Was Archbishop Lefebvre really involved or interested in civil politics that much?
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#36
(01-20-2012, 12:55 AM)Old Salt Wrote:
(01-20-2012, 12:37 AM)Resurrexi Wrote: I do think there is some connection between some strands of traditionalism and fascism, particularly as seen in places like France. However, mainstream American traditionalism (if such a thing can be mainstream!) seems to have more of a paleoconservative if not libertarian bent to it. 

The reason that many traditionalists tend to be fascistic or even bordering on anti-Semitic is the origin of the SSPX, which for years was the leading proponent of the TLM. Marcel Lefebvre and other foundational figures of the SSPX were highly influenced by French reactionary conservativism. In TLM groups unconnected with the SSPX, such as the institute of Christ the King, are much less likely to have members and followers with such ideologies. The Institute of Christ the King is and always has been more liturgical in focus. When the Institute has ventured into political territory, it has generally been more about ending abortion than restoring monarchy.
Was Archbishop Lefebvre really involved or interested in civil politics that much?

He certainly identified with and was formed by the radical right-wing French politics that were a reaction to the 1789 Revolution.

In contrast, most Americans, trad or otherwise, were formed by and identify with the political ideologies based on the Declaration of Independence and the Constitution. British trads, too, have their own tradition of classical liberalism.
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#37
(01-20-2012, 12:55 AM)Old Salt Wrote: Was Archbishop Lefebvre really involved or interested in civil politics that much?

It is my understanding that he was a member/sympathiser of Action Francaise, a reactionary, royalist organisation. Of course, so were most conservative French clergy and many of the laity, (including Jacques Maritain, who later became a flaming social democratic liberal) at the time. The AF was condemned by Rome because its founder and major ideologue, Charles Maurras, was an agnostic (reconciled to the faith before his death), who was simply using the Church as a political tool. The ban was later lifted.

My only problem is that the AF (and its successor organisations) support the freemasonic, revolutionary, usurping Orleans pretender.
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#38
(01-20-2012, 01:01 AM)Resurrexi Wrote: In contrast, most Americans, trad or otherwise, were formed by and identify with the political ideologies based on the Declaration of Independence and the Constitution. British trads, too, have their own tradition of classical liberalism.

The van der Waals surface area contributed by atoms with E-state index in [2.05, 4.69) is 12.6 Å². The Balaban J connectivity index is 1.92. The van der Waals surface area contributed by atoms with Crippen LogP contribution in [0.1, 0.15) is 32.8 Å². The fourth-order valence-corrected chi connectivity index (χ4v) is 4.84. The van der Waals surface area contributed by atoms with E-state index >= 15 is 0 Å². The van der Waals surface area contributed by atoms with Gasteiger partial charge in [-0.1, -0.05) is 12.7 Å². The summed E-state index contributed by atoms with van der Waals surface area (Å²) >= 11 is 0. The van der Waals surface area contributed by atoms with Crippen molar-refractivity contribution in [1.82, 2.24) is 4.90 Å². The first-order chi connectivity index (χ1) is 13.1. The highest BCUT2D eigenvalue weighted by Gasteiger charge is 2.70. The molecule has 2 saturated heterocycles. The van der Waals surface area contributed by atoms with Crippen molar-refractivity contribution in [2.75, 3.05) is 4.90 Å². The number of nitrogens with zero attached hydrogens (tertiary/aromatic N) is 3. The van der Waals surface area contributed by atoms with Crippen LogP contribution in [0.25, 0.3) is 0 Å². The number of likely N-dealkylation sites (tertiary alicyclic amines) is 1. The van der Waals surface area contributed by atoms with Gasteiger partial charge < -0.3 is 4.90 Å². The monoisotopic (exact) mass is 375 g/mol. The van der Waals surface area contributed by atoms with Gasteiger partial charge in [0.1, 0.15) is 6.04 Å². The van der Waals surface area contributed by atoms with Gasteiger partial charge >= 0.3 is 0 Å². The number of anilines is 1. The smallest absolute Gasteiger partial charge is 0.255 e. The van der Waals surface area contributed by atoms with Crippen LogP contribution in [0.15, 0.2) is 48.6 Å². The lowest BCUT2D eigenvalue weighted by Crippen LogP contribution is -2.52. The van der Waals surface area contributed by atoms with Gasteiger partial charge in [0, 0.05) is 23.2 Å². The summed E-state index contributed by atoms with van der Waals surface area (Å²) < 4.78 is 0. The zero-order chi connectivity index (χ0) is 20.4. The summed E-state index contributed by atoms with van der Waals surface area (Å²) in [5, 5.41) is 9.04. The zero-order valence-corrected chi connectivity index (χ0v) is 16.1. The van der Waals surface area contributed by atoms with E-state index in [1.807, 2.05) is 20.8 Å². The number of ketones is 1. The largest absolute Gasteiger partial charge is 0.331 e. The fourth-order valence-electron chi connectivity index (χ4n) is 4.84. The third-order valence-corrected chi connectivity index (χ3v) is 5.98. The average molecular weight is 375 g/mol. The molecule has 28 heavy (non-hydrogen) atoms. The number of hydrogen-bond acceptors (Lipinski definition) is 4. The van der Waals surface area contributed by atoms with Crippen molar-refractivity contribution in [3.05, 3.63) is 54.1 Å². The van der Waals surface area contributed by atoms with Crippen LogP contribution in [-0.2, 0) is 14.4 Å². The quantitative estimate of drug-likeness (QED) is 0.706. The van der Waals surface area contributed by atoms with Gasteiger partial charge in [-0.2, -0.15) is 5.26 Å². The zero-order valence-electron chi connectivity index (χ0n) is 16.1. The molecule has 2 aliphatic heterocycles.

American born, proud Canadian of British background, and I identify with the Counter-Revolutionary Right in France. To hell (literally) with the Declaration of Independence and its evil spawn, the Declaration of the Rights of Man and the Citizen, and the 'classical liberalism' (=evil, anti-Catholic ideology) of Britain.
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#39
(01-20-2012, 01:09 AM)jovan66102 Wrote:
(01-20-2012, 01:01 AM)Resurrexi Wrote: In contrast, most Americans, trad or otherwise, were formed by and identify with the political ideologies based on the Declaration of Independence and the Constitution. British trads, too, have their own tradition of classical liberalism.

American born, proud Canadian of British background, and I identify with the Counter-Revolutionary Right in France. To hell (literally) with the Declaration of Independence and its evil spawn, the Declaration of the Rights of Man and the Citizen, and the 'classical liberalism' (=evil, anti-Catholic ideology) of Britain.

Pope Leo XIII said the American Revolution was divine providence.  You saying Pope Leo XIII supported evil?
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#40
(01-20-2012, 01:09 AM)jovan66102 Wrote:
(01-20-2012, 01:01 AM)Resurrexi Wrote: In contrast, most Americans, trad or otherwise, were formed by and identify with the political ideologies based on the Declaration of Independence and the Constitution. British trads, too, have their own tradition of classical liberalism.

American born, proud Canadian of British background, and I identify with the Counter-Revolutionary Right in France. To hell (literally) with the Declaration of Independence and its evil spawn, the Declaration of the Rights of Man and the Citizen, and the 'classical liberalism' (=evil, anti-Catholic ideology) of Britain.

I said "most Americans." You're certainly an anomaly.

Also, I think you're wrong to associate as you do the American Revolution with the French Revolution. The former was conservative and not hostile to religion, whereas the latter was radical and anti-religious.